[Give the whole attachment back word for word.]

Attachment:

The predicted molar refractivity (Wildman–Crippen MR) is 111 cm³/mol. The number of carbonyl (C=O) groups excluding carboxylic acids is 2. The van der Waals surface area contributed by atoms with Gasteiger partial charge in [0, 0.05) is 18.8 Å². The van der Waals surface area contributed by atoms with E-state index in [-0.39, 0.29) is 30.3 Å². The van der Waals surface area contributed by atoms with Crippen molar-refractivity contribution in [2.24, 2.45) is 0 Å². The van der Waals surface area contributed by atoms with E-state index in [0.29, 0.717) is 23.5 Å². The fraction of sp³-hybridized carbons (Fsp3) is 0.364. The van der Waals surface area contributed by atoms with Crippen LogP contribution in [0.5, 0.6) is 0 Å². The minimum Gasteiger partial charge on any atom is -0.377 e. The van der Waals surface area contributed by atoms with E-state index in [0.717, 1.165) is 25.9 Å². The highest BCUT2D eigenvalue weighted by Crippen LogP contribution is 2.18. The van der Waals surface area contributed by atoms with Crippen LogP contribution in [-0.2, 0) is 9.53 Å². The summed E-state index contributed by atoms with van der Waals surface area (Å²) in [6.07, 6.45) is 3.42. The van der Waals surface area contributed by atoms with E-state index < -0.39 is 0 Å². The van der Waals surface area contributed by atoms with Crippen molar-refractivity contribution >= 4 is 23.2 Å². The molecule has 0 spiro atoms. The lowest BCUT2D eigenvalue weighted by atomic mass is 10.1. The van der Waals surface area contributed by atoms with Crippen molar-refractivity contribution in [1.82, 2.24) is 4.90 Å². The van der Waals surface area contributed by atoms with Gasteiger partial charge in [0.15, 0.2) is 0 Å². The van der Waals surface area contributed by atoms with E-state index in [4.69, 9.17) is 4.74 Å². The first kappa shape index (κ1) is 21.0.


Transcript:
The predicted molar refractivity (Wildman–Crippen MR) is 111 cm³/mol. The number of carbonyl (C=O) groups excluding carboxylic acids is 2. The van der Waals surface area contributed by atoms with Gasteiger partial charge in [0, 0.05) is 18.8 Å². The van der Waals surface area contributed by atoms with E-state index in [-0.39, 0.29) is 30.3 Å². The van der Waals surface area contributed by atoms with Crippen molar-refractivity contribution in [2.24, 2.45) is 0 Å². The van der Waals surface area contributed by atoms with E-state index in [0.29, 0.717) is 23.5 Å². The fraction of sp³-hybridized carbons (Fsp3) is 0.364. The van der Waals surface area contributed by atoms with Crippen LogP contribution in [0.5, 0.6) is 0 Å². The minimum Gasteiger partial charge on any atom is -0.377 e. The van der Waals surface area contributed by atoms with E-state index in [0.717, 1.165) is 25.9 Å². The highest BCUT2D eigenvalue weighted by Crippen LogP contribution is 2.18. The van der Waals surface area contributed by atoms with Crippen LogP contribution in [-0.2, 0) is 9.53 Å². The summed E-state index contributed by atoms with van der Waals surface area (Å²) in [6.07, 6.45) is 3.42. The van der Waals surface area contributed by atoms with E-state index < -0.39 is 0 Å². The van der Waals surface area contributed by atoms with Crippen molar-refractivity contribution >= 4 is 23.2 Å². The molecule has 0 spiro atoms. The lowest BCUT2D eigenvalue weighted by atomic mass is 10.1. The van der Waals surface area contributed by atoms with Crippen molar-refractivity contribution in [1.82, 2.24) is 4.90 Å². The van der Waals surface area contributed by atoms with Gasteiger partial charge in [0.15, 0.2) is 0 Å². The van der Waals surface area contributed by atoms with E-state index in [4.69, 9.17) is 4.74 Å². The first kappa shape index (κ1) is 21.0.